De Beers, the leading diamond producer globally, has taken significant measures to boost diamond sales by reducing prices. The diamond industry faced a major setback in the latter half of 2023 when the two largest miners drastically cut supplies to combat falling prices. While this move did offer some recovery for the market, the current demand from trade buyers remains uncertain. To address this, De Beers has implemented a 10% price cut across the board at its first sale of the year, which is traditionally one of the largest. Additionally, larger diamonds have seen even more significant price reductions, with a decline of approximately 25% in one category.

Since the beginning of the pandemic, the diamond industry has encountered numerous challenges. Initially, there was a surge in demand as consumers turned to luxury items like diamond jewelry while being confined to their homes. However, as economies reopened, demand quickly decreased, leaving manufacturers with excessive stock purchased at inflated prices. This decline was compounded by rising inflation in the crucial US market and consumer confidence issues resulting from a property crisis in China, a key growth market. Additionally, the emergence of lab-grown diamonds posed a new threat to natural diamonds. As a result, reducing the supply became necessary. Russia’s major diamond company, Alrosa PJSC, halted all sales for two months, followed by voluntary import bans by dominant cutting and trading sector Indian buyers. De Beers allowed customers to refuse contracted gem purchases in the final two sales of 2023 without lowering prices, although they have now removed this flexibility.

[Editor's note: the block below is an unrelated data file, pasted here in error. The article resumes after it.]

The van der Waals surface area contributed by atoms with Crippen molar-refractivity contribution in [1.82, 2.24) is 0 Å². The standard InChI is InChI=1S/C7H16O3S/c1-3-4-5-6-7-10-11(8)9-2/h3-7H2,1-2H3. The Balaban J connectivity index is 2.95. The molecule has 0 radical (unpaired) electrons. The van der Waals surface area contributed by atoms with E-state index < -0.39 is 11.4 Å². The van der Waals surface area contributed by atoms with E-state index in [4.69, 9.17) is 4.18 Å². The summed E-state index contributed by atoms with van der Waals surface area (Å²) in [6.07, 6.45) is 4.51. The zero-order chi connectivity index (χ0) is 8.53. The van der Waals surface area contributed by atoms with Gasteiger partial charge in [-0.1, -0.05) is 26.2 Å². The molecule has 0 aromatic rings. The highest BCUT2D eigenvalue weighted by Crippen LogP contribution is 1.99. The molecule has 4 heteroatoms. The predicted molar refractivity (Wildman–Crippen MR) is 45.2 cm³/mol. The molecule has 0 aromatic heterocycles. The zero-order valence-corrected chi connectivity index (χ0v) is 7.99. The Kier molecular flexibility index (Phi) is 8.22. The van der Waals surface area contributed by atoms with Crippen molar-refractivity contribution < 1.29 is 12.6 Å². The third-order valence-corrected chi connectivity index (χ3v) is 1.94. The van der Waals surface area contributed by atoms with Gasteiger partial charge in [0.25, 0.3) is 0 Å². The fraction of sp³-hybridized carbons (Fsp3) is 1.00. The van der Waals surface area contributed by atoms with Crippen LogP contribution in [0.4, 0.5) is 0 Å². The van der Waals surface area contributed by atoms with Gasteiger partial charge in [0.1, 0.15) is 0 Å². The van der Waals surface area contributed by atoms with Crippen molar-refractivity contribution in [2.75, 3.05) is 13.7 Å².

De Beers continues to hold a strong position in the rough-diamond market, conducting 10 sales annually. Buyers, known as sightholders, generally accept the offered price and quantities of diamonds. The most significant price reductions at the recent sale were observed in the “select makeables” category, referring to diamonds between 2 and 4 carats that can be cut into smaller polished stones for use in bridal rings. These diamonds, which already experienced substantial price cuts last year, saw an additional 25% decrease in price this month. They have been particularly affected by the growing popularity of synthetic diamonds, which have also experienced price declines.

The first sale of the year holds paramount importance for midstream buyers, responsible for cutting and polishing rough stones into jewelry, as they restock after the holiday season. The crucial question is whether the latest price reductions will create momentum in the market. Towards the end of last year, prices started rebounding as buyers without sufficient stones needed new inventory to sustain their factories amid limited supplies. The upcoming months will determine if the price cuts can continue to stimulate demand and revive the diamond industry back to its pre-pandemic strength.

Useful links:
1. De Beers official website
2. Gemological Institute of America